“Oh, graceless men!” King Henry VI said. “They lack the grace of God, and they know not what they do.”

Luke 23:34 states, “Then said Jesus, Father, forgive them; for they know not what they do. And they parted his raiment, and cast lots” (King James Version).

The Duke of Buckingham said, “My gracious lord, return to Kenilworth, near Warwick, until an army is raised to put them down.”

Queen Margaret said, “Ah, if the Duke of Suffolk were now alive, these Kentish rebels would be soon subdued!”

“Lord Say, the traitors hate you,” King Henry VI said. “Therefore, go away with us to Kenilworth.”

Lord Say replied, “If I go with you, then your grace’s person might be in danger. The sight of me is odious in their eyes, and in seeking to harm me, the rebels may harm you. Therefore, in this city I will stay and live alone as secretly as I may.”

Another messenger arrived and said, “Jack Cade has captured London Bridge. The citizens flee and forsake their houses. The rascal people, thirsting after prey, join with the traitor, and they jointly swear to despoil and plunder the city and your royal court.”

The Duke of Buckingham advised the King, “Don’t linger, my lord. Go away, and take to horse.”

“Come, Margaret,” King Henry VI said. “God, our hope, will succor us.”

Queen Margaret replied, “My hope is gone, now that the Duke of Suffolk is deceased.”

King Henry VI said to Lord Say, “Farewell, my lord. Don’t trust the Kentish rebels.”

“Trust nobody, for fear you will be betrayed,” the Duke of Buckingham advised.

Lord Say said, “The trust I have is in my innocence, and therefore I am bold and resolute.”

— 4.5 —

A commander named Lord Scales walked on top of a wall of the Tower of London, which King Henry VI had ordered him to defend. Two or three citizens arrived and stood below him on the ground.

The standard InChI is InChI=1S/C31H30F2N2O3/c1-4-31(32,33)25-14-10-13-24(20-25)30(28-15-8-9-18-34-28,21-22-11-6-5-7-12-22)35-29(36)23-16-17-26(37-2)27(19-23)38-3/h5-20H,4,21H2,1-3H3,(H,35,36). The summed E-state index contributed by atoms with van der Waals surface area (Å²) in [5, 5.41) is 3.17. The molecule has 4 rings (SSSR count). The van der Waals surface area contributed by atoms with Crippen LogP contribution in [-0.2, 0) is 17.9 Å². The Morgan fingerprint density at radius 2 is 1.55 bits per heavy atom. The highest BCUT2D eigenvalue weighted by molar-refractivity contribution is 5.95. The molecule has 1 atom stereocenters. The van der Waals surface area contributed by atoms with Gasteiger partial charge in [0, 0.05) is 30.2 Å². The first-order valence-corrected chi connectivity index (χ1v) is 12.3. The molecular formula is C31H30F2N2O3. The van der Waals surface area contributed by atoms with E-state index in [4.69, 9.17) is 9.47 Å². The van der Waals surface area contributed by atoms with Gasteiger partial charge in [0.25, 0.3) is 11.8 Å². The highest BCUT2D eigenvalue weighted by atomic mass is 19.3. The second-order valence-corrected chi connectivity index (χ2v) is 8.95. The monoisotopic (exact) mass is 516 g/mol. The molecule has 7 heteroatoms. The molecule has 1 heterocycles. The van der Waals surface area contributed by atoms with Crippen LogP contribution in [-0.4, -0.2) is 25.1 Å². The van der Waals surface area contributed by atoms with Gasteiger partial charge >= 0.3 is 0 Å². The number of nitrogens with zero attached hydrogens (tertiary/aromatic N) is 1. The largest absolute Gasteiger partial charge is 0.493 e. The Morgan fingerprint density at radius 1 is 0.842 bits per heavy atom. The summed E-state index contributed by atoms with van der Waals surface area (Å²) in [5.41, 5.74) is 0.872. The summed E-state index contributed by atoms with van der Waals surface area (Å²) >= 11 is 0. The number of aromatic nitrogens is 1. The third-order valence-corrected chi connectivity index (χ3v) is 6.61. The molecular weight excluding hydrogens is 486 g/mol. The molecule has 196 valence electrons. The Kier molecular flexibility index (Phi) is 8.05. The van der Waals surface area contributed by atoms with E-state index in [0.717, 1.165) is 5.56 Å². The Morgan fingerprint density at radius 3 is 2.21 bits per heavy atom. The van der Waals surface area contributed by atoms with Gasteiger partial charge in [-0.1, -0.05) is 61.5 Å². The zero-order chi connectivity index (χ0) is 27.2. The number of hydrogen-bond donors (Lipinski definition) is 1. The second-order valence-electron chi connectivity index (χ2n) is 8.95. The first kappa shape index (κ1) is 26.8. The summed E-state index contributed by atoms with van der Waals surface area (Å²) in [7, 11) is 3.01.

Lord Scales saw them and asked, “What’s happening? Has Jack Cade been slain?”

“No, my lord,” the first citizen said. “Nor is he likely to be slain, for the rebels have captured London Bridge, killing all those who stood against them. The Lord Mayor begs your honor for aid from the Tower of London to defend the city from the rebels.”

“Such aid as I can spare, you shall command,” Lord Scales said, “but I am troubled here with the rebels myself. The rebels have attempted to capture the Tower of London. But go to Smithfield and gather troops, and thither I will send you the great warrior Matthew Goffe.

“Fight for your King, your country, and your lives. And so, farewell, for I must go away from here again.”

— 4.6 —

On Cannon Street in London, Jack Cade and other rebels, including Dick the Butcher and Smith the Weaver, stood. Jack Cadestruck his staff on London Stone, a historical landmark that is thought to be a remnant of London’s Roman history.

Jack Cade said, “Now I, Mortimer, am lord of this city. And here, sitting upon London Stone, I order and command that, at the city’s cost, the Pissing Conduit run nothing but claret wine this first year of our reign.”

The Pissing Conduit was a source of water for London’s poor.

Jack Cade continued, “And from now henceforward it shall be treason for anyone who calls me anything other than Lord Mortimer.”

A soldier came running and shouted, “Jack Cade! Jack Cade!”

Jack Cade said, “Knock him down there.”

His supporters killed the soldier.

Smith the Weaver said, “If this fellow is wise, he’ll never call you Jack Cade again. I think he has had a very fair warning.”

Dick the Butcher said, “My lord, there’s an army gathered together in Smithfield.”

Jack Cade said, “Come, then, let’s go fight with them, but first, go and set London Bridge on fire, and if you can, burn down the Tower of London, too. Come, let’s go.”


Copyright by Bruce D. Bruce; All Rights Reserved